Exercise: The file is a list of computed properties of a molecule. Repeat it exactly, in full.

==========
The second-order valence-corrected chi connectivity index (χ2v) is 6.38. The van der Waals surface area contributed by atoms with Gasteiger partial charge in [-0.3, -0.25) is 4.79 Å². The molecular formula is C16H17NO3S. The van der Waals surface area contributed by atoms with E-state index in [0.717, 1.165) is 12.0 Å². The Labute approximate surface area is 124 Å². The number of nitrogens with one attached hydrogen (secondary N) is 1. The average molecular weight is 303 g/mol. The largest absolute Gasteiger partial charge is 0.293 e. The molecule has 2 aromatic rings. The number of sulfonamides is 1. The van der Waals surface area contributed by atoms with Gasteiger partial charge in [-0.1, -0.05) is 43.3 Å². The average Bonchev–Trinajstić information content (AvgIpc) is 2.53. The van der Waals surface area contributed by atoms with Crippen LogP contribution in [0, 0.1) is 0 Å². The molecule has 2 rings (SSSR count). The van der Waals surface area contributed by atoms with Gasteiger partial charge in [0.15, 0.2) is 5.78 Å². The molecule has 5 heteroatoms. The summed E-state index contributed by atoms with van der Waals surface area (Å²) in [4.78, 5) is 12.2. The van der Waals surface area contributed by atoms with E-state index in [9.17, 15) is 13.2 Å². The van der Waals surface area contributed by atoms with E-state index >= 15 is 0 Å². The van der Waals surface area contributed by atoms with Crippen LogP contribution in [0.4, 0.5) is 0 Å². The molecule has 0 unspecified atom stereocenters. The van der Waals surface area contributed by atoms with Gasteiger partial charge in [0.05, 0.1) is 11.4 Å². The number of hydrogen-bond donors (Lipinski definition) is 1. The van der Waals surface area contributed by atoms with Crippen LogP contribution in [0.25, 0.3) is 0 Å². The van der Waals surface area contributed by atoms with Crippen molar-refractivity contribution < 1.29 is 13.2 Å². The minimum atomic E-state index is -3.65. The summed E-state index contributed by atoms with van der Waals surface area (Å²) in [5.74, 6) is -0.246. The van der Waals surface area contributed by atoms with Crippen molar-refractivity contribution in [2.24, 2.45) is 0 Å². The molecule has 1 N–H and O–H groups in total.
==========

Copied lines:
The second-order valence-corrected chi connectivity index (χ2v) is 6.38. The van der Waals surface area contributed by atoms with Gasteiger partial charge in [-0.3, -0.25) is 4.79 Å². The molecular formula is C16H17NO3S. The van der Waals surface area contributed by atoms with E-state index in [0.717, 1.165) is 12.0 Å². The Labute approximate surface area is 124 Å². The number of nitrogens with one attached hydrogen (secondary N) is 1. The average molecular weight is 303 g/mol. The largest absolute Gasteiger partial charge is 0.293 e. The molecule has 2 aromatic rings. The number of sulfonamides is 1. The van der Waals surface area contributed by atoms with Gasteiger partial charge in [-0.1, -0.05) is 43.3 Å². The average Bonchev–Trinajstić information content (AvgIpc) is 2.53. The van der Waals surface area contributed by atoms with Crippen LogP contribution in [0, 0.1) is 0 Å². The molecule has 2 rings (SSSR count). The van der Waals surface area contributed by atoms with Gasteiger partial charge in [0.15, 0.2) is 5.78 Å². The molecule has 5 heteroatoms. The summed E-state index contributed by atoms with van der Waals surface area (Å²) in [4.78, 5) is 12.2. The van der Waals surface area contributed by atoms with E-state index in [9.17, 15) is 13.2 Å². The van der Waals surface area contributed by atoms with E-state index >= 15 is 0 Å². The van der Waals surface area contributed by atoms with Crippen LogP contribution in [0.4, 0.5) is 0 Å². The molecule has 0 unspecified atom stereocenters. The van der Waals surface area contributed by atoms with Gasteiger partial charge in [0.05, 0.1) is 11.4 Å². The number of hydrogen-bond donors (Lipinski definition) is 1. The van der Waals surface area contributed by atoms with Crippen LogP contribution in [0.25, 0.3) is 0 Å². The van der Waals surface area contributed by atoms with Crippen molar-refractivity contribution < 1.29 is 13.2 Å². The minimum atomic E-state index is -3.65. The summed E-state index contributed by atoms with van der Waals surface area (Å²) in [5.74, 6) is -0.246. The van der Waals surface area contributed by atoms with Crippen molar-refractivity contribution in [2.24, 2.45) is 0 Å². The molecule has 1 N–H and O–H groups in total.